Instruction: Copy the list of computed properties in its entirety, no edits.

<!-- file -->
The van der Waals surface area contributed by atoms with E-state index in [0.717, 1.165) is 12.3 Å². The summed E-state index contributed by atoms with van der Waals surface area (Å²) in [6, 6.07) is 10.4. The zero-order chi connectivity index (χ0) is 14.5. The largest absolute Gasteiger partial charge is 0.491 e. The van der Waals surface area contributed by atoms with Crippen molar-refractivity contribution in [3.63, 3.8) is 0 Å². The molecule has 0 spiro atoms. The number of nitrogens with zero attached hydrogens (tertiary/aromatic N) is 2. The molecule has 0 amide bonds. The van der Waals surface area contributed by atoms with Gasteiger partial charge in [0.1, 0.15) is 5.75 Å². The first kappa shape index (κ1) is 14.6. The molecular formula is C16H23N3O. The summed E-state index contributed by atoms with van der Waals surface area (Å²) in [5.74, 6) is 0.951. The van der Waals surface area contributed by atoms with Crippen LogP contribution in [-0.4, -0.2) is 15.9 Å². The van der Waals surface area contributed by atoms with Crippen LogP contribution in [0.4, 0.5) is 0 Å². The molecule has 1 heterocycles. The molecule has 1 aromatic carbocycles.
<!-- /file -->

The van der Waals surface area contributed by atoms with E-state index in [0.717, 1.165) is 12.3 Å². The summed E-state index contributed by atoms with van der Waals surface area (Å²) in [6, 6.07) is 10.4. The zero-order chi connectivity index (χ0) is 14.5. The largest absolute Gasteiger partial charge is 0.491 e. The van der Waals surface area contributed by atoms with Crippen molar-refractivity contribution in [3.63, 3.8) is 0 Å². The molecule has 0 spiro atoms. The number of nitrogens with zero attached hydrogens (tertiary/aromatic N) is 2. The molecule has 0 amide bonds. The van der Waals surface area contributed by atoms with Gasteiger partial charge in [0.1, 0.15) is 5.75 Å². The first kappa shape index (κ1) is 14.6. The molecular formula is C16H23N3O. The summed E-state index contributed by atoms with van der Waals surface area (Å²) in [5.74, 6) is 0.951. The van der Waals surface area contributed by atoms with Crippen LogP contribution in [-0.4, -0.2) is 15.9 Å². The van der Waals surface area contributed by atoms with Crippen LogP contribution in [0.4, 0.5) is 0 Å². The molecule has 1 heterocycles. The molecule has 1 aromatic carbocycles.